A genetic variant found almost exclusively in individuals of Asian descent increases the risk of elevated triglycerides over four-fold, reports a comprehensive study in the August Journal of Lipid Research. In fact, all 11 subjects who carried both copies of this rare variant for apolipoprotein A-V had extremely high and dangerous triglyceride levels in their blood.
Apolipoprotein A-V is a recently discovered lipid-binding protein that likely plays an important role in metabolizing triglycerides. Some population studies with groups in China and Taiwan indicate that a polymorphism in the APOA5 gene (553 G>T shift) is associated with elevated plasma TG levels, which like cholesterol, increase the risk of heart disease.
To get a broader view of this potentially important gene polymorphism, Clive Pullinger and colleagues examined the frequency and impact of this variant in a population of Chinese-Americans, as well as four other Asian-American populations (Japanese, Korean, Southeast Asian, and Pacific Islander).
The researchers examined 541 individuals and found that 15.1% of Chinese-Americans with high plasma TG (>150 mg/dl) carried at least one copy of the 553T variant, compared with only 3.7% of those with normal TG levels; in non-Chinese Asians these values were 13.7% and 5.4%. When calculated, the 553T variant corresponds to a 4.4 and 2.5 times greater risk of elevated TG in Chinese-Americans and other Asians, respectively.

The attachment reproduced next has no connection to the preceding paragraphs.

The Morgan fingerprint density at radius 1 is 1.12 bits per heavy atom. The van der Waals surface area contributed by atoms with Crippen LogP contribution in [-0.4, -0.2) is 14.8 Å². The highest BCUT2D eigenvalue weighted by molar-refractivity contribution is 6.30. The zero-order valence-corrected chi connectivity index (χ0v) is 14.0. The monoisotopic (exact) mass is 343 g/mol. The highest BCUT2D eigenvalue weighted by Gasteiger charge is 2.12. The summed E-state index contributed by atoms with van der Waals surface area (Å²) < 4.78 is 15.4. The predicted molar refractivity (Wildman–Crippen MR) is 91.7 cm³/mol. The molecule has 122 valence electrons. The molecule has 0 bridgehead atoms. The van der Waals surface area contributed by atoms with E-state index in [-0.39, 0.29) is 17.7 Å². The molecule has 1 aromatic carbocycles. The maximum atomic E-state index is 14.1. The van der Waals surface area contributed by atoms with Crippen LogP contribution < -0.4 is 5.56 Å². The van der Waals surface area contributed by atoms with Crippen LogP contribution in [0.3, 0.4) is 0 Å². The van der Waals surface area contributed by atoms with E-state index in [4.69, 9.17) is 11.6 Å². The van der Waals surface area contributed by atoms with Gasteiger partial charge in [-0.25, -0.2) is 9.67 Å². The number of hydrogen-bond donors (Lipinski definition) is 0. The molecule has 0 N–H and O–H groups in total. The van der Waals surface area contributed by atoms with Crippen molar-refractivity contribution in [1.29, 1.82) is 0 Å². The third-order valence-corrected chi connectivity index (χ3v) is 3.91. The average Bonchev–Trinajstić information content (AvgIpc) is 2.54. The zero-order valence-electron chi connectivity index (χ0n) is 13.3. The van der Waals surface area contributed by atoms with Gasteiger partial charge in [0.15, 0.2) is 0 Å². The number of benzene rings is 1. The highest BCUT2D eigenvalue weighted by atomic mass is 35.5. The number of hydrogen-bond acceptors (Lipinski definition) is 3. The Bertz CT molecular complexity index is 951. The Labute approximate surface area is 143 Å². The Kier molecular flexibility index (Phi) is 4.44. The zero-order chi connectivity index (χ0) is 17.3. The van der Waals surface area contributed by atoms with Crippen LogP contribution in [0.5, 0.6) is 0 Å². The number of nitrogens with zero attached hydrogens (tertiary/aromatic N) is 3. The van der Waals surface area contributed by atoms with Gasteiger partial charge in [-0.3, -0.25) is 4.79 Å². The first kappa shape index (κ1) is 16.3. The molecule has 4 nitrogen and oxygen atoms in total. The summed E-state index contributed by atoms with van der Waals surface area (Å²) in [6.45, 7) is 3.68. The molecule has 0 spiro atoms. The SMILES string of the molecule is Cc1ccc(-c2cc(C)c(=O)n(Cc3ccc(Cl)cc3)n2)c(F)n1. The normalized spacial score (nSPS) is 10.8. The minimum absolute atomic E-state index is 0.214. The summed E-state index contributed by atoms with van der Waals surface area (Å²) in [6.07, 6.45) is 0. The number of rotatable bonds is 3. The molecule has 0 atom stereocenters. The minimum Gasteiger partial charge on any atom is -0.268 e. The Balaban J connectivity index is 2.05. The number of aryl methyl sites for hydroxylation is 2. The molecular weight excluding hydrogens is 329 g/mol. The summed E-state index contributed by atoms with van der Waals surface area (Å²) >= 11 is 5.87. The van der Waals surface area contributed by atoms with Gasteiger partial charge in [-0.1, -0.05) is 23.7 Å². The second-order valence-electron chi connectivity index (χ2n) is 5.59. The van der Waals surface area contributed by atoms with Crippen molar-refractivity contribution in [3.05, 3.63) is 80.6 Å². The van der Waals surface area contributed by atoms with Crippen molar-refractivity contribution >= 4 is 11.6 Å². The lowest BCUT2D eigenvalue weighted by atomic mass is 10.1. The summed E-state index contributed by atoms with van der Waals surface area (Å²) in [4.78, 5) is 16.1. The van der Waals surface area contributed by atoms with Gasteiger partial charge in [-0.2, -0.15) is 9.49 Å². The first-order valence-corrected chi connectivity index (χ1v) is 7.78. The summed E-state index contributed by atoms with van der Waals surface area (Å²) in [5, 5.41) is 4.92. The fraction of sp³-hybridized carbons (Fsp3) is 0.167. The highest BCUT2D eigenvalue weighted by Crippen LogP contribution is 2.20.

The frequency became even more prevalent at higher levels; 60% of individuals with TG of >500 mg/dl carried the variant, and at 1000 mg/dl the frequency rose to 80%. And the 11 subjects who had the variant in both copies of their APOA5 gene had an average TG concentration of over 2000 mg/dl, which can pose serious health risks.
This specific genetic change seems restricted to Asians, as the researchers studied 779 non-Asian subjects and found only 3 incidences of the 553T variant (2 Caucasian and 1 Hispanic).